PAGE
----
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Is Finance a Profession?

During a recent speaking engagement at Wake Forest University's School of Business, I discovered a goldmine of academic thought and analyses regarding the distinction between a business and a profession. 

For example, "Is Business a Profession?" is the name of an undergraduate course taught by Professor Matthew Phillips. It's also the subject of a new book – Honorable Business – by Professor Jim Otteson. And it's the focus of a white paper by Professor Sean Hannah titled "Towards a Noble Profession of Business" (which is one of the most cogent explorations of the subject I've ever read). 

All of this helped bring into focus a question I've been thinking about for years: Is Finance a Profession?

What Distinguishes a Profession?

Upon further reflection, I've concluded that some segments of finance are professions. Some are evolving into professions. Some aspire to be professions. And some never will, nor should they be. 

To understand my reasoning, it's important to start with the characteristics of a profession as identified by the academics referenced above: 

  • Professional Ethos: “The canon of values beliefs duties and norms that define how business will be approached and conducted,” Hannah suggests.
  • Codes of Conduct reflecting those shared beliefs and which, in the words of Otteson, describe “a moral mandate to use one’s limited resources of time, talent and treasure to provide value… by providing value to others.”
  • Credentialing, which helps establish a quality standard.  
  • Continuing Education.
  • And, perhaps most importantly, a sense of Fiduciary Responsibility to buyers, customers, clients and society as a whole.

These are all features society associates with professions like law, medicine, accounting, architecture, and engineering. 

The Professionals of Finance

By these benchmarks, the field in financial services that seems closest to being a profession is asset management. The rules and regulations governing this business were established by the Investment Advisors Act of 1940 and years of legal precedent. Those rules and regulations impose a fiduciary duty on anyone who provides investment advice for a fee. Many of the analysts and portfolio managers employed by asset management businesses are Chartered Financial Analysts (CFAs), required by the CFA Institute as charter holders to pass a rigorous three-part series of examinations and to live and work by a professional code of ethics. 

Close behind (and closer than most people fully appreciate) is wealth management. 

The dominant business model for financial advisors has evolved over the past several decades from commission-based brokerage to fee-based advisory, where financial advisors are held to a fiduciary standard on much of the work they do for clients. 

Today's financial advisors generally are far more highly trained than the much-maligned "stock broker" of the 1960's and many hold credentials like the CFA, or Certified Financial Planner (CFP), whose code of ethics requires members to act as fiduciaries, or a host of others including Certified Investment Management Analyst (CIMA), Certified Private Wealth Advisors (CPWA), Chartered Financial Consultant (ChFC).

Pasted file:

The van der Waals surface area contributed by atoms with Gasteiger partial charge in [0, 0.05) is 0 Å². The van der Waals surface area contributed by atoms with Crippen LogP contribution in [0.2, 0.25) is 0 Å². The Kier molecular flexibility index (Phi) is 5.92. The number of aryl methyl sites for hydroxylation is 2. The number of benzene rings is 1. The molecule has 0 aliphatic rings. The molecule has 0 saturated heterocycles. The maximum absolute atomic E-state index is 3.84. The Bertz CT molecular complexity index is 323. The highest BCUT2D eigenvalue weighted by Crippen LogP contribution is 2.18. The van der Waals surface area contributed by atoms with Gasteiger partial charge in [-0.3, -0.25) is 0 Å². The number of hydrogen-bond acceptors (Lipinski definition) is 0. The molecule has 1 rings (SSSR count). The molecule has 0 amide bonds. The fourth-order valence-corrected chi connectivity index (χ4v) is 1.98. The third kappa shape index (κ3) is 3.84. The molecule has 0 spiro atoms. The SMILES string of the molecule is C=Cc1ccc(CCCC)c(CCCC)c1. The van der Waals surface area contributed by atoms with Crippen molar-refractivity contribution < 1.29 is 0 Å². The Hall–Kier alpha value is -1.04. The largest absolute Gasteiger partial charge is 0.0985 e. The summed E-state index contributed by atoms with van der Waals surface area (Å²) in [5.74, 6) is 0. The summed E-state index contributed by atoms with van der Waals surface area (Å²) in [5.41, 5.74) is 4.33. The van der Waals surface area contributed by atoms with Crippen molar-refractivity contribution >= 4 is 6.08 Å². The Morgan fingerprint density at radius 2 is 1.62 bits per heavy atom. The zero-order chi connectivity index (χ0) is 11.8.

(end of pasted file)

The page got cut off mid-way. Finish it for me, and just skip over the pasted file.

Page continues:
Many financial advisors won't work with a client without some form of financial plan or discovery process, which allows them to determine which products or services best fit those clients' needs (which one would expect a fiduciary). 

Not entirely. Not yet.

So why, then, isn't it possible to make a blanket declaration that finance is a profession?

Because not all businesses in finance operate under a fiduciary standard, have codes of conduct, certify their employees, or even have a professional obligation to their clients. 

Writing about Goldman Sachs in his contribution to my book, A Force for Good, longtime industry observer Charley Ellis points out, "Most of the organizations Goldman Sachs work with are not clients. Some are customers – even important customers – but not clients. And still others are not customers, but counterparties." A financial services firm's duties to clients vs. customers vs. counterparties are subtly but importantly different. And many consumers of financial services are not aware of those differences. 

Generally speaking (though not always), professions refer to the people and organizations they serve personally as clients. People who have checking accounts, credit cards and lines of credit at a bank are generally referred to as customers. Investors who deal with stock and bond traders are most properly called counterparties, not customers or clients. Financial firms are obliged to ensure products and services are suitable for their customers. They are obliged to deal fairly with counterparties. Both are lower standards of care than the fiduciary standard that applies to clients of professionals. 

A Matter of Trust

There is another reason it's not possible make an unqualified statement about finance as a profession. 

As Professor Hannah warns, "A business... cannot simply declare itself to be a profession. Professions are granted status only when they earn it from the constituents they serve. It is clients and broader society... who will determine... a profession". 

A little more than ten years after the financial crisis of 2008-2009, finance remains the least trusted business sector globally, according to the 2019 Edelman Trust Barometer. And a recent survey  by RealClear Opinion Research shows "45% of Americans say Wall Street and investment firms make it harder for them to achieve the American Dream." By Professor Hannah's standard, there's still a lot we need to do before broader society views us not through the lens of caveat emptor, "let the buyer beware", but through the lens of credat emptor, "let the taker believe in us."